Scotland has a female First Minister, who competes in Holyrood with a female Leader of the Scottish Labour Party, as well as a female leader of the Scottish Conservatives. While this should be welcomed, we should not assume that the problem of women’s under representation is solved for good, and instead look at what statutory measures could do to achieve lasting positive change, argue Meryl Kenny, Fiona Mackay, and Cera Murtagh.
The past year has heralded a series of ‘firsts’ for women in Scottish politics – including the election of Nicola Sturgeon as the first female First Minister in November of last year, followed by the announcement that her Cabinet would be 50/50 women and men. One year later, the three largest parties in the Scottish Parliament are all led by women, – including not only Sturgeon, but also Ruth Davidson, leader of the Scottish Conservatives, and Kezia Dugdale, the newly elected leader of Scottish Labour. The Scottish Green Party also has a gender-balanced convenor team of Patrick Harvie and Maggie Chapman.
This ‘female face’ of political leadership in Scotland provides a powerful image of an apparent breakthrough on women’s representation, pointing to a potential shattering of the political glass ceiling and the apparent normalisation of equal sharing of executive power.
Yet, we need to place these achievements within a broader context. Women continue to be under-represented at all political levels in Scotland – men are 76% of local councillors; 83% of Scottish MEPs, and 66% of MSPs and Scottish MPs. Meanwhile, those gains that have been made on women’s representation thus far have been achieved more by accident than by design. Thus, while the upcoming 2016 Scottish Parliament elections may well prove to be a step change for women’s representation in Scotland, the 50/50 mark still appears some way beyond reach.
Trends in Women’s Representation in Scotland
What explains women’s continuing under-representation in Scottish politics? The research evidence in Scotland and the UK is clear, highlighting the key role of political parties as the central ‘gatekeepers’ to political office. When parties have adopted measures aimed at promoting women’s representation – including gender quotas – the proportion of women in politics has increased.
We can see the effects of these measures in the first elections to the Scottish Parliament in 1999, where just over 37% of MSPs elected were women. These numbers were the result of Scottish Labour’s use of formal gender quotas – in the form of a mechanism called ‘twinning’ for constituency seats and gender balancing on the regional lists – as well as informal measures adopted by the SNP, including favourable placement for women candidates on the regional lists.
Over time, however, the numbers of women in the Scottish Parliament have stalled or fallen, and progress at other levels has been slow, raising questions as to whether equal representation was still on the political agenda. The use of gender quotas by political parties has been largely one-sided to date, and there has been little sign, until recently, that quotas have ‘caught on’ in Scottish politics, either across political parties or different political levels. In 2003, the percentage of women in the Scottish Parliament almost reached the 40% threshold – more than twelve years on, this remains the ‘high tide’ of women’s representation in Scotland at any level.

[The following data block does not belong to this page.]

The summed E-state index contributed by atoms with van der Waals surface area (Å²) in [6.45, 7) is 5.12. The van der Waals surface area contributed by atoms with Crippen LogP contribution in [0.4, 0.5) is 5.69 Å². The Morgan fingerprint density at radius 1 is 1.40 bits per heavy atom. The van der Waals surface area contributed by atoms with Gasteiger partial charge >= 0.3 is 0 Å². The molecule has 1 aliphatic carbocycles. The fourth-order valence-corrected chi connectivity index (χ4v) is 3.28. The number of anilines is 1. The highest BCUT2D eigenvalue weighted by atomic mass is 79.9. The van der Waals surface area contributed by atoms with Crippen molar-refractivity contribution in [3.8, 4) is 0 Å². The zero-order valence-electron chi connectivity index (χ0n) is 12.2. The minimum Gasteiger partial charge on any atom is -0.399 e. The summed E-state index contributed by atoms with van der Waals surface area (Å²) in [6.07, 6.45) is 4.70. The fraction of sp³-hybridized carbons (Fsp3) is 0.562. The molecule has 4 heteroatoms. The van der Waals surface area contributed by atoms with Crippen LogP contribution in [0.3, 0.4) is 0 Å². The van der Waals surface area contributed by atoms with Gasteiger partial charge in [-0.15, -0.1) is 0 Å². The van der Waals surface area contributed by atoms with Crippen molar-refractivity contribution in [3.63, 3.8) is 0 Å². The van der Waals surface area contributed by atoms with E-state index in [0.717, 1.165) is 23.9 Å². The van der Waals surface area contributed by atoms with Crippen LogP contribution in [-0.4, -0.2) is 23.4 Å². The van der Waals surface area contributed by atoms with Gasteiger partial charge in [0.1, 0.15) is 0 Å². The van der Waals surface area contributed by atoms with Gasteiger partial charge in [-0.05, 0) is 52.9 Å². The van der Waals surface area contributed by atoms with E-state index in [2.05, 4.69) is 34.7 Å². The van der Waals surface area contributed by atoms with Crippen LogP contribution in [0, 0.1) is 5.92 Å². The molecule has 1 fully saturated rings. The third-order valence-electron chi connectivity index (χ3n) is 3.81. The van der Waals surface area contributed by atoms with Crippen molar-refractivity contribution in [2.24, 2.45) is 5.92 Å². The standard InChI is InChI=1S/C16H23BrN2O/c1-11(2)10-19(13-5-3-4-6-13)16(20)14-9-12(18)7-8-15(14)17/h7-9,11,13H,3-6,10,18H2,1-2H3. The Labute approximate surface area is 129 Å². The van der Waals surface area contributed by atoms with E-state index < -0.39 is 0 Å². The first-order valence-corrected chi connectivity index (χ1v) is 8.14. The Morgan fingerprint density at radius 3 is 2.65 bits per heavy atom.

Women’s representation: catching on in 2016?
The 2014 independence referendum and the 2015 General Election have shifted the political contours of Scotland, while also signalling a potential step change in debates over women’s voice and place in political life. Having women in the ‘top jobs’ has certainly made a difference – Scottish Labour leader Kezia Dugdale is a co-founder of Women 5050, and has pledged that half of the party’s new candidates for the 2016 Scottish Parliament elections will be women. Nicola Sturgeon, meanwhile, has pushed for the SNP to adopt quota measures, including all-women shortlists, and has also publicly supported the Women 5050 campaign.
Scottish politics is also changing from the bottom up, including a surge in political engagement and grassroots activism during and after the referendum. All the pro-independence parties have seen their membership soar post referendum and this is likely to impact on the outcome of the 2016 elections.What do the numbers look like so far? At time of writing, many selections have yet to be completed. However, preliminary analysis of those selections finalised so far suggests that women’s representation is starting to ‘catch on’ again as a matter of party competition and that gender quotas are back on the political agenda.
Yet, we can also see significant disparities between parties in terms of the numbers of women they have selected and are likely to elect. Turning first to the SNP, which is on course for a landslide victory at Holyrood, women make up 30 out of 73 constituency candidates (41%). This represents a substantial increase from 2011 (up from 29%), and reflects the party’s implementation, for the first time, of strong gender quota measures in the form of all-women shortlists (AWS) in constituencies with retiring incumbent SNP MSPs. In the run-up to the 2016 elections, AWS have been implemented in nine seats with an incumbent SNP MSP stepping down; six of these retiring MSPs are male and three are female. The party also voted in favour of ‘softer’ gender-balancing measures, including the aim that in any constituency in which more than one candidate is nominated, at least one candidate must be a woman – although this measure does not appear to have been applied in all cases.